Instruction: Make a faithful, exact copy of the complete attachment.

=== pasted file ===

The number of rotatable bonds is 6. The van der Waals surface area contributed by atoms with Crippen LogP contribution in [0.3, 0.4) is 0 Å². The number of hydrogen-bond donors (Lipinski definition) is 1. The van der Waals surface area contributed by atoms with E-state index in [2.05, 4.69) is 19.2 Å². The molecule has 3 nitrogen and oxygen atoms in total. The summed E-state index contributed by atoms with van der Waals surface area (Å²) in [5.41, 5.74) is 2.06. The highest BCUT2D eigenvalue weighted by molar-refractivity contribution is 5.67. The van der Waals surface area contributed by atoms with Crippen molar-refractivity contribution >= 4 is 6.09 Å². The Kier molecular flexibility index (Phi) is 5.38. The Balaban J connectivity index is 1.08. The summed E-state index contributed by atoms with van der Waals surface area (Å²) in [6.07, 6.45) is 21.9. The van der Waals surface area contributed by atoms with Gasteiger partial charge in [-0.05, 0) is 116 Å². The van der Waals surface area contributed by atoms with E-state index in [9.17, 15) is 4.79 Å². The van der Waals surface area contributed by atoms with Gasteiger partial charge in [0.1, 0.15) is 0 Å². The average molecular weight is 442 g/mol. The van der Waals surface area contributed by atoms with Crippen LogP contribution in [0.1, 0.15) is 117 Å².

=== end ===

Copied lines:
The number of rotatable bonds is 6. The van der Waals surface area contributed by atoms with Crippen LogP contribution in [0.3, 0.4) is 0 Å². The number of hydrogen-bond donors (Lipinski definition) is 1. The van der Waals surface area contributed by atoms with E-state index in [2.05, 4.69) is 19.2 Å². The molecule has 3 nitrogen and oxygen atoms in total. The summed E-state index contributed by atoms with van der Waals surface area (Å²) in [5.41, 5.74) is 2.06. The highest BCUT2D eigenvalue weighted by molar-refractivity contribution is 5.67. The van der Waals surface area contributed by atoms with Crippen molar-refractivity contribution >= 4 is 6.09 Å². The Kier molecular flexibility index (Phi) is 5.38. The Balaban J connectivity index is 1.08. The summed E-state index contributed by atoms with van der Waals surface area (Å²) in [6.07, 6.45) is 21.9. The van der Waals surface area contributed by atoms with Gasteiger partial charge in [-0.05, 0) is 116 Å². The van der Waals surface area contributed by atoms with E-state index in [9.17, 15) is 4.79 Å². The van der Waals surface area contributed by atoms with Gasteiger partial charge in [0.1, 0.15) is 0 Å². The average molecular weight is 442 g/mol. The van der Waals surface area contributed by atoms with Crippen LogP contribution in [0.1, 0.15) is 117 Å².